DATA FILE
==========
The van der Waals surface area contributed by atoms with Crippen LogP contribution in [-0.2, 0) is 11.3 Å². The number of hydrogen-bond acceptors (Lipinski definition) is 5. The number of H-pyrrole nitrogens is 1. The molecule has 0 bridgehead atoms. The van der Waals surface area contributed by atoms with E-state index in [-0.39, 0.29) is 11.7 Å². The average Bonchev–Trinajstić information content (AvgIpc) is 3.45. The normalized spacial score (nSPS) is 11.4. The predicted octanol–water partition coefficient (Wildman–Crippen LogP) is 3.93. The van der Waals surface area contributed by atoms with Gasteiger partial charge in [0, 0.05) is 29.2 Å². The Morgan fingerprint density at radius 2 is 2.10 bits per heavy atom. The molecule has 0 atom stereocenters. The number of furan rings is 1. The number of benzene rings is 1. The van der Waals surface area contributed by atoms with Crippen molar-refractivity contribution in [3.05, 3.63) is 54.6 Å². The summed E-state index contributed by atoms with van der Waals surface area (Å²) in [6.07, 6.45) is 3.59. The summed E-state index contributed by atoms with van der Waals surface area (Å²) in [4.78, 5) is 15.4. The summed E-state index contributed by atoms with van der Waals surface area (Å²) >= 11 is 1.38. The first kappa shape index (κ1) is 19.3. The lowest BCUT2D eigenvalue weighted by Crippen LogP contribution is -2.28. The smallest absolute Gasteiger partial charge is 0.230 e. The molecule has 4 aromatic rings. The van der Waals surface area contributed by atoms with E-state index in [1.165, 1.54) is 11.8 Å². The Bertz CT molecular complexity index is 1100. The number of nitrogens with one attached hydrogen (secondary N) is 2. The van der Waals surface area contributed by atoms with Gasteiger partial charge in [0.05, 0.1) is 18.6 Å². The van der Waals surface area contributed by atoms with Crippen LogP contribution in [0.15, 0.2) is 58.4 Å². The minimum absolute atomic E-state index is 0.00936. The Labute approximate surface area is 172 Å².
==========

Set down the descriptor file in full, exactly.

The van der Waals surface area contributed by atoms with Crippen LogP contribution in [-0.2, 0) is 11.3 Å². The number of hydrogen-bond acceptors (Lipinski definition) is 5. The number of H-pyrrole nitrogens is 1. The molecule has 0 bridgehead atoms. The van der Waals surface area contributed by atoms with E-state index in [-0.39, 0.29) is 11.7 Å². The average Bonchev–Trinajstić information content (AvgIpc) is 3.45. The normalized spacial score (nSPS) is 11.4. The predicted octanol–water partition coefficient (Wildman–Crippen LogP) is 3.93. The van der Waals surface area contributed by atoms with Gasteiger partial charge in [0, 0.05) is 29.2 Å². The Morgan fingerprint density at radius 2 is 2.10 bits per heavy atom. The molecule has 0 atom stereocenters. The number of furan rings is 1. The number of benzene rings is 1. The van der Waals surface area contributed by atoms with Crippen molar-refractivity contribution in [3.05, 3.63) is 54.6 Å². The summed E-state index contributed by atoms with van der Waals surface area (Å²) in [6.07, 6.45) is 3.59. The summed E-state index contributed by atoms with van der Waals surface area (Å²) in [4.78, 5) is 15.4. The summed E-state index contributed by atoms with van der Waals surface area (Å²) >= 11 is 1.38. The first kappa shape index (κ1) is 19.3. The lowest BCUT2D eigenvalue weighted by Crippen LogP contribution is -2.28. The smallest absolute Gasteiger partial charge is 0.230 e. The molecule has 4 aromatic rings. The van der Waals surface area contributed by atoms with E-state index in [1.165, 1.54) is 11.8 Å². The Bertz CT molecular complexity index is 1100. The number of nitrogens with one attached hydrogen (secondary N) is 2. The van der Waals surface area contributed by atoms with Gasteiger partial charge in [0.05, 0.1) is 18.6 Å². The van der Waals surface area contributed by atoms with Crippen LogP contribution in [0.15, 0.2) is 58.4 Å². The minimum absolute atomic E-state index is 0.00936. The Labute approximate surface area is 172 Å².